The Bharatiya Janta Party has neither talked about Gorkhaland, nor is it in favour of formation of states on the basis of any linguistic group or community, West Bengal BJP President Dilip Ghosh said on Saturday, according to The Indian Express. The Gorkha Janmukti Morcha, an ally of the BJP, has been spearheading the renewed movement for Gorkhaland in Darjeeling for the past 10 days.
“We had never talked about Gorkhaland. Didi (Mamata Banerjee) had signed the Gorkhaland Territorial Administration accord. We are not in favour of creation of states on the basis of any linguistic group or community. We had said this earlier, too,” Ghosh said.
“If states are to be created on the basis of a linguistic group or community, we have to support everybody...If states were created on that basis, others cannot live there. Assam has more Gorkha population than Bengal. What will happen there?” he asked.
Ghosh has blamed West Bengal chief minister for the current unrest in the hills, questioning why separate funds were given to the district magistrate and 11 development boards were formed if she was confident the GTA agreement “usher in development”. The state BJP chief further said the Centre will look into whether any new state will be created.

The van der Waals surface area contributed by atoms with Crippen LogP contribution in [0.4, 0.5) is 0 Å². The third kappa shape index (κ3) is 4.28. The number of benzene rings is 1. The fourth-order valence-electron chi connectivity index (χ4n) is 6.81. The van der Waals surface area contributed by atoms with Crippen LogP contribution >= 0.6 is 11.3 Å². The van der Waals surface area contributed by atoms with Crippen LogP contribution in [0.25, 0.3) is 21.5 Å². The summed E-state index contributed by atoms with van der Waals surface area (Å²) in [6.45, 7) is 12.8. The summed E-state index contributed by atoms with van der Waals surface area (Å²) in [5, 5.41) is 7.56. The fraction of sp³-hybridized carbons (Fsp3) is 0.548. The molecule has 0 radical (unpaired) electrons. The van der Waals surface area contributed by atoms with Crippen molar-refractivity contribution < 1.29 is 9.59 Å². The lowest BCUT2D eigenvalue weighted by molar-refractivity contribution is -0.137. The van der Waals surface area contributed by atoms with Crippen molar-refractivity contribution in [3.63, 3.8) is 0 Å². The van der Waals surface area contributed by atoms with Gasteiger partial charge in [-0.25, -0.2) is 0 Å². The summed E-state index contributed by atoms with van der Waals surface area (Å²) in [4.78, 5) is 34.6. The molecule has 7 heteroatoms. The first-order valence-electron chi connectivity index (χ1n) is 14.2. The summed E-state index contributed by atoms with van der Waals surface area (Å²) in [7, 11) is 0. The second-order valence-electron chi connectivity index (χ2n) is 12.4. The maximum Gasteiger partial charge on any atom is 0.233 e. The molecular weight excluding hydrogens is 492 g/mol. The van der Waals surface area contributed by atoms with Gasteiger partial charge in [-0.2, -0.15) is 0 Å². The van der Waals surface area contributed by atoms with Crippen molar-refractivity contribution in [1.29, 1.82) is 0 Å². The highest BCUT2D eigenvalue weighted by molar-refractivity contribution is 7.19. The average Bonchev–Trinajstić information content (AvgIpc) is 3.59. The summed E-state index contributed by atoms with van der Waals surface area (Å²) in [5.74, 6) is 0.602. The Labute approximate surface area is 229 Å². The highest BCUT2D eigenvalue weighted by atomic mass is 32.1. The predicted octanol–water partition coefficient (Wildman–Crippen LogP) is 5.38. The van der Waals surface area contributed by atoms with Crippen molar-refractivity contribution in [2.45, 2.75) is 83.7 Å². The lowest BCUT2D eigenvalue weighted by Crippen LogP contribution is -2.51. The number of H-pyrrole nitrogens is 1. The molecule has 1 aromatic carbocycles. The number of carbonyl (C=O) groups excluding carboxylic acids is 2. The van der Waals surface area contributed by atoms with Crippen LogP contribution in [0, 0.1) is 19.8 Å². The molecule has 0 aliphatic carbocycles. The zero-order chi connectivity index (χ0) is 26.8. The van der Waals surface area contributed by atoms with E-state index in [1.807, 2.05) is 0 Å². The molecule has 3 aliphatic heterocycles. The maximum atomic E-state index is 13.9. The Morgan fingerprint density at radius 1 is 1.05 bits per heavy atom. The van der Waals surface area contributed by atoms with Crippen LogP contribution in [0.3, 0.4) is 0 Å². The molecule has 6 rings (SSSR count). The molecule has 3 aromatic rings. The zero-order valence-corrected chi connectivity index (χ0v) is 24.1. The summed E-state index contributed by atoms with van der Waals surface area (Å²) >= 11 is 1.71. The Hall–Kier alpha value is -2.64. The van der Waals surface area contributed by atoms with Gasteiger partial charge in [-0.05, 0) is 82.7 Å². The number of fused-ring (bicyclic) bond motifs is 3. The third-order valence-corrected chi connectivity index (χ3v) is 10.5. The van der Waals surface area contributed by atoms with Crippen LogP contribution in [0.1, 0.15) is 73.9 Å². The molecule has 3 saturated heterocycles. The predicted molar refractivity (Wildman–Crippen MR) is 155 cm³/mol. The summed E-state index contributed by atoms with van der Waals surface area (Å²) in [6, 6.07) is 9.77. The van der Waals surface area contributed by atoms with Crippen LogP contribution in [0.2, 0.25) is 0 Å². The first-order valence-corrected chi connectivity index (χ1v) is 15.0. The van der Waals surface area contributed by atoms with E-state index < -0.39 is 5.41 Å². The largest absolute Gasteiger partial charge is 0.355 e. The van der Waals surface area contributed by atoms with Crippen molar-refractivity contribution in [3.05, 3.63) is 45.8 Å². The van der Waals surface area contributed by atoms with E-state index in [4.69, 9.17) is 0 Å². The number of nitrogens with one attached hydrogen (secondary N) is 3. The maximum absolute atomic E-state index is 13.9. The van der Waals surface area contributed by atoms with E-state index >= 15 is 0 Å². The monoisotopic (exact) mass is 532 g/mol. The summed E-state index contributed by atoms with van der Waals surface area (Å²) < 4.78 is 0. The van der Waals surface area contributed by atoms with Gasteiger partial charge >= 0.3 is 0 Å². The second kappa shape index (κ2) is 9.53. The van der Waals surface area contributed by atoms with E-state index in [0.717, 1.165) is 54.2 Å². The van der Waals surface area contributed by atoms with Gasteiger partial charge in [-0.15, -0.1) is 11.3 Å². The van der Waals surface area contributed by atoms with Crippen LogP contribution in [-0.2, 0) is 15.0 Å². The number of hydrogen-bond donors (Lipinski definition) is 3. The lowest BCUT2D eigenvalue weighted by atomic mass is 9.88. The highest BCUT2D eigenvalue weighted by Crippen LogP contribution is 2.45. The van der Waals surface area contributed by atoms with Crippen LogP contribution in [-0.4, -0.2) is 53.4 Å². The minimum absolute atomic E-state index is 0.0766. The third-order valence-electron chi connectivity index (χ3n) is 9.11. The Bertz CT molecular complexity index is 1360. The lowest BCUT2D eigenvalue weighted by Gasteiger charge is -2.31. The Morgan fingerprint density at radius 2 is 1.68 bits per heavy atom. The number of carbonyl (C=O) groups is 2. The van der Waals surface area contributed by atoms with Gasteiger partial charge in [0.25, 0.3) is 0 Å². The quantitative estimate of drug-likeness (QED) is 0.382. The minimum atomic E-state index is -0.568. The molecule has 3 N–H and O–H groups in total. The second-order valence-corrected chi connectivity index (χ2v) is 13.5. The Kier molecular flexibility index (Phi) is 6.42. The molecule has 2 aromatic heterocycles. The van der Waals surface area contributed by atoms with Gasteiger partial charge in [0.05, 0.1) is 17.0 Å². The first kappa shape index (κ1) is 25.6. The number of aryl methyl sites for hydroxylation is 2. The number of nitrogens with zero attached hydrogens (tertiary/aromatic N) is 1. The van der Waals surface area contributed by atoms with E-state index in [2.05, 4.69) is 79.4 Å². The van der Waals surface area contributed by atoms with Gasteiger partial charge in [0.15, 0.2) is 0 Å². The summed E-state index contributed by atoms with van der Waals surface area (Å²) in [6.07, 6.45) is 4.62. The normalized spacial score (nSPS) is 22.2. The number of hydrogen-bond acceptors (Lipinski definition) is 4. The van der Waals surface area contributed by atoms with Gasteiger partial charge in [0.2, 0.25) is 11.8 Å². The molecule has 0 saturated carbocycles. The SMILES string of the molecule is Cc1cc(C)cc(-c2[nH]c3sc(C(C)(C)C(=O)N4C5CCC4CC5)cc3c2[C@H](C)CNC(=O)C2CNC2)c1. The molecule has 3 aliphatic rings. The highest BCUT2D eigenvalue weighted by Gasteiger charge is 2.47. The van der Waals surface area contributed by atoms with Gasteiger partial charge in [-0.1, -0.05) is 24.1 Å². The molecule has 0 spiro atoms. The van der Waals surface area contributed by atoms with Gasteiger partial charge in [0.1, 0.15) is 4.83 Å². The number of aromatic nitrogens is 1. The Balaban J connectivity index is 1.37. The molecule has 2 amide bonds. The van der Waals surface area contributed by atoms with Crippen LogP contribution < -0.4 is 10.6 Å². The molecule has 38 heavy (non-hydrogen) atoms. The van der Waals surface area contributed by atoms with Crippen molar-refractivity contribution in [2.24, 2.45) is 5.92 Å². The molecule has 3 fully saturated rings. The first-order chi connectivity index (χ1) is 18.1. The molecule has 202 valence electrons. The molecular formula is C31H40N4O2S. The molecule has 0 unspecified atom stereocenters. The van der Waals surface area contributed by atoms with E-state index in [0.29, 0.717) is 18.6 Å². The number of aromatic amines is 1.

He also called the cases filed by the police against GJM chief Bimal Gurung false. “Such cases were also filed against me. I had challenged them to arrest me,” he said.
State government opposes Sikkim’s support for GJM
Meanwhile, West Bengal Education Minister Partha Chatterjee wrote a letter on behalf of Banerjee to Home Affairs Minister Rajnath Singh on Friday, asking him to prevent neighbouring states from meddling in Bengal’s affairs, reported CNN News-18. Banerjee is in The Hague, Netherlands, to attend a United Nations programme.
The West Bengal government criticised Sikkim Chief Minister Pawan Chamling for backing the demand for a separate state of Gorkhaland. On June 20, Chamling had written a letter to Singh backing the demand for Gorkhaland.
“We mentioned that the CM of Sikkim has violated constitutional rights by backing the Gorkhaland issue. We see his comment as an attempt to vitiate the atmosphere. This is purely a state subject and his letter to Rajnath Singh was undesirable,” an official said.
The Darjeeling unrest began after the West Bengal chief minister announced her decision to make Bengali compulsory in state-run schools. Though she had said that hill districts will be exempted from the rule, the GJM began an agitation that soon turned into a revival of the demand for a separate state of Gorkhaland.